Rare species fight back on Britain's M-way verges

The dormouse, a dozy little creature that spends eight months of the year snoozing, is at the forefront of an unexpected wildlife revolution even as it sleeps.

The endangered animal is finding an unlikely refuge on the motorway verges of southern Britain, says the Highways Agency. Its experts surveyed selected sites for signs of the dormouse and found it in residence in 15 out of 40 places. Another 200 promising areas are still to be investigated.

This news highlights the value of motorway and trunk road verges for flora and fauna. The grassland, scrub and woods beside our major roads total 27,000 hectares, an area the size of the Isle of Wight, and harbour rare plants such as the Deptford pink, green-winged orchid and yellow rattle. They are also home to black hairstreak and white admiral butterflies, and mammals as varied as Daubenton's bats and muntjac deer.

The verges and banks of our major roads now contain 60 Sites of Special Scientific Interest, with another 200 bordering them. Small wonder then, that Tony Sangwine, biodiversity and landscape adviser to the Highways Agency, describes these strips of land as "Britain's least-known nature reserve". And, happily - since only rare, authorised feet are allowed - they are the least visited by humans, too.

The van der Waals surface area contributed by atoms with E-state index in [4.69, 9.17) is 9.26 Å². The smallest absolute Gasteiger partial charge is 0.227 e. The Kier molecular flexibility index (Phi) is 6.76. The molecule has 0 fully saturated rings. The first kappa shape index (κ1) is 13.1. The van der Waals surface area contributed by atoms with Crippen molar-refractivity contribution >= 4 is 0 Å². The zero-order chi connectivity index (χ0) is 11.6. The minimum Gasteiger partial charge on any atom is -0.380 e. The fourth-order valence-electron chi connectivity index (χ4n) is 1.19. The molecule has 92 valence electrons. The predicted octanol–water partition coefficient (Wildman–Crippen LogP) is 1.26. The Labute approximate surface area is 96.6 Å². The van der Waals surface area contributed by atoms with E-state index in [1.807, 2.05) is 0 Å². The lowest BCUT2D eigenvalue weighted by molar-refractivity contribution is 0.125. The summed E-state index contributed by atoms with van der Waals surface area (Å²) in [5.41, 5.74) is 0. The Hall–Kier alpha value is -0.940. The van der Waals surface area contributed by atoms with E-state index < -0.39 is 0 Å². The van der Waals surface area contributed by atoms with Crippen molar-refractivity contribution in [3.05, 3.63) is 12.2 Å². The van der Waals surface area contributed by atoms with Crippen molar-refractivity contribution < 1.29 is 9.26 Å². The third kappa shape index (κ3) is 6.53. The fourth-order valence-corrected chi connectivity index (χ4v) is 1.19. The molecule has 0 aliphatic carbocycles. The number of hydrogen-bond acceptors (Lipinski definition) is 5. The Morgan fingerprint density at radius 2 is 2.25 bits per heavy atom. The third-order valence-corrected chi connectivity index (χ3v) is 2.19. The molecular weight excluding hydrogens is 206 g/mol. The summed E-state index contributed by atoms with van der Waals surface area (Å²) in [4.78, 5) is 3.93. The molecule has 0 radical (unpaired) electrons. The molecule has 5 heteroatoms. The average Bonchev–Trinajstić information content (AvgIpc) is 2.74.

The Highways Agency now mends as much damage due to road building as it can, and takes care to provide varied habitats. Some verges are managed as traditional hay meadows, and newer ones planted with wild flower seeds, native shrubs like juniper, and valuable trees such as the black poplar. Last year the HA planted its 50 millionth tree since the Second World War, and it has now put up 1,000 bat boxes and miles of badger fencing, as well as otter runs and ponds for great crested newts.

The floral benefits, either by design or the unearthing of long-dormant seed, are widespread. Rare plants that now flourish on road sides range from green-winged orchids (M40, Bucks) to Deptford pink (Devon and Worcester - two of only 13 sites in Britain), wild daffodils by the M50, and outbreaks of bee, pyramidal, early purple and common spotted orchid. Because of the salt spread on major roads in winter, seaside species also thrive, including Danish scurvy grass (ground-hugging plants whose whitish flowers border hard shoulders in April and May), lesser sea-spurrey, and buck's-horn plantain and grass-leaved orache (both M5).

There are water voles by the M26 and greater horseshoe bats by the A38. The small mammal populations of mice, shrews and voles tempt so many kestrels to hover over verges that the bird is virtually an emblem of the road network.

And, just to complete the happy picture, many counties managing minor roads have been running protected verge schemes. These roadsides you can safely explore: many are sign-posted and contain rarities such as coralroot bittercress (West Sussex), Spanish catchfly (Cambs), lady orchid (Kent) and bastard toadflax (Lincs).


1 Yellow rattle (rhinanthus)

2 Muntjac deer

3 Wolf spider

4 Common blue butterfly

5 Ox-eye daisies

6 Dormouse

7 Pyramidal orchid

8 Fox

9 Bee orchid

10 Badger

11 Field poppy

12 Red kite

13 Spotted orchid

14 Barn owl

15 Hedgehog